Hate hybrids? You can’t ignore them with the amazing LaFerrari – arguably the fastest and most exciting hypercar. And here NWVT’s Nick Williams captures the engineering glory through his lens. He had the rare opportunity to make the most of his exquisite light-painting photographic skills for a few hours after the car was refreshed and refined at Mulgari prior to the UK performance specialist’s inaugural Strong Coffee and Fast Cars meet.

McLaren P1, Porsche 918 Spyder? Neither has so much power to match the Italian stallion’s diaphragm-thumping 950 hp which rockets the car from standstill to 200 km/h in seven seconds, 300 km/h in 15 seconds and on to 350 km/h.

And although this machine is absolutely mint, its owner hasn’t spared the horses with dozens of track days to enjoy what it’s designed for.

With fewer than 500 of Ferrari’s fastest ever road car being made in a two-year timeline, all sold, priced at well over one million euros – and premiums rising – then with exclusivity requirements such as proven brand loyalty, LaFerrari is very, very special.

The front profile is immediately reminiscent of its forebear the Enzo in the family tradition of 288 GTO, F40 and F50. That suspended blade of the spoiler is discreet but oh so purposeful and neat.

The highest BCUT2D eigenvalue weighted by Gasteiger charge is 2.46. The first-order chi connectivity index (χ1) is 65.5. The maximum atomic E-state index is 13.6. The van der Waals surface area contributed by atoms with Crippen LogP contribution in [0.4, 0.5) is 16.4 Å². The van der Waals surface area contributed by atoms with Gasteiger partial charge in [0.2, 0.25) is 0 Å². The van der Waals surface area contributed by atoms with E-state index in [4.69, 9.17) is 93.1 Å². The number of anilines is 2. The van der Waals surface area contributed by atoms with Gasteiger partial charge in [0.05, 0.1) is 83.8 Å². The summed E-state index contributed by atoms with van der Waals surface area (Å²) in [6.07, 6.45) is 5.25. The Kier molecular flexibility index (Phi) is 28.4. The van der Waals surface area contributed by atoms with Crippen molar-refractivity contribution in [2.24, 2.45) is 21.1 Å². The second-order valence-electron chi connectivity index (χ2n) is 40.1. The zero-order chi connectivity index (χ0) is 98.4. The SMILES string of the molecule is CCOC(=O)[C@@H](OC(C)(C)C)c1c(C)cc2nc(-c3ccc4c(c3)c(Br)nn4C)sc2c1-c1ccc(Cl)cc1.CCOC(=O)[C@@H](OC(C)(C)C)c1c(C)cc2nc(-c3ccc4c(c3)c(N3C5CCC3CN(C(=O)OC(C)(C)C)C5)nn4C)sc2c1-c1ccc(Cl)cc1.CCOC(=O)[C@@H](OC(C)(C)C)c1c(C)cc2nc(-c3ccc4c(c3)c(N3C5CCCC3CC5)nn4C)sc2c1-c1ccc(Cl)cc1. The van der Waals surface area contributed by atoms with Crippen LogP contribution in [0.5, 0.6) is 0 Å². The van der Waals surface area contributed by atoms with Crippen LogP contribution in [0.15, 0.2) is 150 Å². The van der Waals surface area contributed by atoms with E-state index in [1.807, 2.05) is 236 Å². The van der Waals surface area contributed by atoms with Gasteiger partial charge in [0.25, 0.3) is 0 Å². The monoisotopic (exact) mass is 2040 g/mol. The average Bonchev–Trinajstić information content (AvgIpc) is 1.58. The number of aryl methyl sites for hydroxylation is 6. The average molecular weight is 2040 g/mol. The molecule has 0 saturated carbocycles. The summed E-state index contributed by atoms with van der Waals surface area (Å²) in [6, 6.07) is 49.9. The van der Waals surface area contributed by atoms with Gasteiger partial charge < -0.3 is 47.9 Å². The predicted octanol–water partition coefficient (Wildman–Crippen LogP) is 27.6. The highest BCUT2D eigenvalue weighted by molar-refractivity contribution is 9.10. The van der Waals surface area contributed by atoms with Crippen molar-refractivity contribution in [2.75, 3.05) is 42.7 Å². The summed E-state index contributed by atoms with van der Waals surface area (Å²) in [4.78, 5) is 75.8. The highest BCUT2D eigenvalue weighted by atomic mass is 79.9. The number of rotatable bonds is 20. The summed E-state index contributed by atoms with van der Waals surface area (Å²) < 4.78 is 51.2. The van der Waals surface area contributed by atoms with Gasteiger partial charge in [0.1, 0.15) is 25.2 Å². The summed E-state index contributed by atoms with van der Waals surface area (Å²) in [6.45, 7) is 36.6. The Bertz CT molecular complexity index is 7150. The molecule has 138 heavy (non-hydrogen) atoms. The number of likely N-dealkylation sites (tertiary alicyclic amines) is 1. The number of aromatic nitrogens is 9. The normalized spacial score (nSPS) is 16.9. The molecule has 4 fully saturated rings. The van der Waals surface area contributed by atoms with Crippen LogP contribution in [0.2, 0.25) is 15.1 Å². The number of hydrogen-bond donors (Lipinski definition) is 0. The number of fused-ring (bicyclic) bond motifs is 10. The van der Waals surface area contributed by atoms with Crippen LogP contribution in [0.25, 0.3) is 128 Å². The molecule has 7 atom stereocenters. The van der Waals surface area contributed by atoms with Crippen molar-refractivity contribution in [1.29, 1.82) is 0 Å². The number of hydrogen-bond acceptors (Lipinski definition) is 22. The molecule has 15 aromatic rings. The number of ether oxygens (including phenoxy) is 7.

The sports-racer style cabin, with monogram steering wheel and two fixed carbon fibre seats – with moveable pedal box – sits in front of the powerhouse. That’s a 6,262cc naturally aspirated V12 engine good for 790 hp at 9,000 rpm and 700 Nm torque at 6,750 rpm. These alone make LaFerrari more potent than the last Scuderia V12 F1 car from 1995.

But then there is the F1-derived HY-KERS kinetic energy regeneration system – with 60 kg lithium ion battery pack which, coupled to a 25.7 kg electric motor, gives another 160 hp and 200 Nm torque to lift the grunt to 950 bhp and 900 Nm.

Unlike the Porsche and McLaren, the Ferrari officially has no pussy-footing electric-only eco mode – the hybrid power’s there on tap all the time, although electric-only has been explored. Stopping power is supplied by huge Brembo carbon-ceramic discs, 398 mm at the front, 380 on the rear.


For aerodynamics these static images reveal only part of the story as front and rear wings are deployed electronically on the move to provide high or low downforce configurations – the rear wing stowing so neatly that the only clue is the slim grey line continuing side keylines.

But the best feature is the cabin with the fixed seat positions close to that of an F1 driver in the carbon fibre tub – that is where you want to be! That tub incidentally, stronger and stiffer than in the Enzo, was developed by Ferrari’s F1 technical director Rory Byrne who may be remembered for starting his F1 design career with Toleman.

For those accustomed to the contortions required to get into some sports cars, probably the biggest surprise is the excellent accessibility – better than most family cars. For not only do the thick upward-hinging berlinetta doors open with a large aperture in the edge of the roof, they also go right to the floor beside the seat – and expose the rear of the front wheelarch – rather than having a wide sill.

Get in, close the doors, and you’re in heaven!

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